The experimental implantable gastric stimulation device, also known as the “stomach pacemaker” has been shown to be an effective alternative to radical surgery such as the gastric bypass for helping people shed large amounts of weight.

The pacemaker — manufactured by Transneuronix — is a battery-powered generator about the size of a pocket watch. In clinical trials, it has helped hundreds of obese patients lose weight and keep it off.

Bill Martin, a 53-year-old electrician, lost 85 pounds in five years after having the pacemaker implanted.

“I noticed I was able to control my eating a lot better,” Martin said. “I was able to just stop and not overeat at all.”

During the implantation surgery, doctors use a minimally invasive procedure to place the generator under the skin in the abdomen and stitch its electrodes to the stomach wall. The outpatient surgery requires general anesthesia and takes less than an hour. Once installed, the device sends a mild burst of electrical current every three seconds.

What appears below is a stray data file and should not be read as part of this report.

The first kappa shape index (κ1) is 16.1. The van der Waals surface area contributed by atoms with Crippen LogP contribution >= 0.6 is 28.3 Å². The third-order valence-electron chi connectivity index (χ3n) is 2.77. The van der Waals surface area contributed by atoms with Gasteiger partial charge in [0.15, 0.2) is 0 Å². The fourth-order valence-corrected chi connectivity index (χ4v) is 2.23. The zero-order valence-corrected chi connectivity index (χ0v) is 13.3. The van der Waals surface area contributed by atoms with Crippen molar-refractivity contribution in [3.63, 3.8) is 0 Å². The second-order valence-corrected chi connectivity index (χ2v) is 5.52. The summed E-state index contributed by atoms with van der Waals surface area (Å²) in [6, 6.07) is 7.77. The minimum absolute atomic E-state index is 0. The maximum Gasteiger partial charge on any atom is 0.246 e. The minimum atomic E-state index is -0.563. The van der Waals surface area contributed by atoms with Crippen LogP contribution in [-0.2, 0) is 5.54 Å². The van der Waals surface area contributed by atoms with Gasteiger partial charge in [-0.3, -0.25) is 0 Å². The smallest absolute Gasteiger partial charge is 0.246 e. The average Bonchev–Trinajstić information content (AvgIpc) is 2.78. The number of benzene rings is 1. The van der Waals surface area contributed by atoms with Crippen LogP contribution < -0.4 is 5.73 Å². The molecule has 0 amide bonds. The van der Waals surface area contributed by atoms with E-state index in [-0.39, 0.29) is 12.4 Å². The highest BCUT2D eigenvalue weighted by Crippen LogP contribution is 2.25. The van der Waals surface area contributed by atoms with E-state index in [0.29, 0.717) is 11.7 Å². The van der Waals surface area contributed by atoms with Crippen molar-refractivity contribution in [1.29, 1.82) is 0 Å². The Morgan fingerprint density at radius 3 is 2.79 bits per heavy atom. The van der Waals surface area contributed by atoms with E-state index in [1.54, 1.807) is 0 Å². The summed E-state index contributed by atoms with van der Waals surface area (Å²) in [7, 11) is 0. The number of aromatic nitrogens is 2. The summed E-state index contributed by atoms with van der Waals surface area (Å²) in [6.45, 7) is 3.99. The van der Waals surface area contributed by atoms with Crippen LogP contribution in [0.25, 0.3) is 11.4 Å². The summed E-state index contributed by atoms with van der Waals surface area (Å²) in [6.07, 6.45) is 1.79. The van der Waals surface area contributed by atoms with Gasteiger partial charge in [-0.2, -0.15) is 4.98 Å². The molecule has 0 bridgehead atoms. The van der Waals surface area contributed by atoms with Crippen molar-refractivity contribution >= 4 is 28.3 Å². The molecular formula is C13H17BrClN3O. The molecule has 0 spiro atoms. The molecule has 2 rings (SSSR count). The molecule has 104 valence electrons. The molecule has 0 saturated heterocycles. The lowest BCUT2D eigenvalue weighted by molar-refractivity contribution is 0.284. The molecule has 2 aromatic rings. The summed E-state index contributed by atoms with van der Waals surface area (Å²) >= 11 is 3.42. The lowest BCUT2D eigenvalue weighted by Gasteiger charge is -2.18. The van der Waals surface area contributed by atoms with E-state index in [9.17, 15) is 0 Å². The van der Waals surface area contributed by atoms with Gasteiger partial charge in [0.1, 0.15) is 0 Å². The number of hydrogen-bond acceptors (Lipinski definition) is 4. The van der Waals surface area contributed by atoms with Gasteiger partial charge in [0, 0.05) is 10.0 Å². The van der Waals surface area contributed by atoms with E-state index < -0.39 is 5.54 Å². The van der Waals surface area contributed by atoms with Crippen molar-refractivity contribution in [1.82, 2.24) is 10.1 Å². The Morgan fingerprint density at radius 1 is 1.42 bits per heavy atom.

Dr. Jay Prystowsky, a gastrointestinal surgeon at Northwestern Memorial Hospital in Chicago — one of eight sites currently participating in a clinical trial of the pacemaker — says researchers haven’t determined exactly how it works.

“For reasons that aren’t completely clear, the gastric pacemaker helps people to eat less, and therefore lose weight,” he said. “There’s no shock, no vibration, no sensation whatsoever, but the result is a reduced appetite. Patients say they feel full faster.”

The reduced appetite, according to one theory, could stem from the electrical current that is constantly stimulating the stomach muscle and disrupting production of a critical hunger hormone.

“People who lost weight with the stomach pacemaker had lower levels of a hormone that stimulates appetite,” said Dr. Louis Aronne, an obesity specialist at New York Presbyterian Hospital in New York. “As a result, they were not as hungry.”

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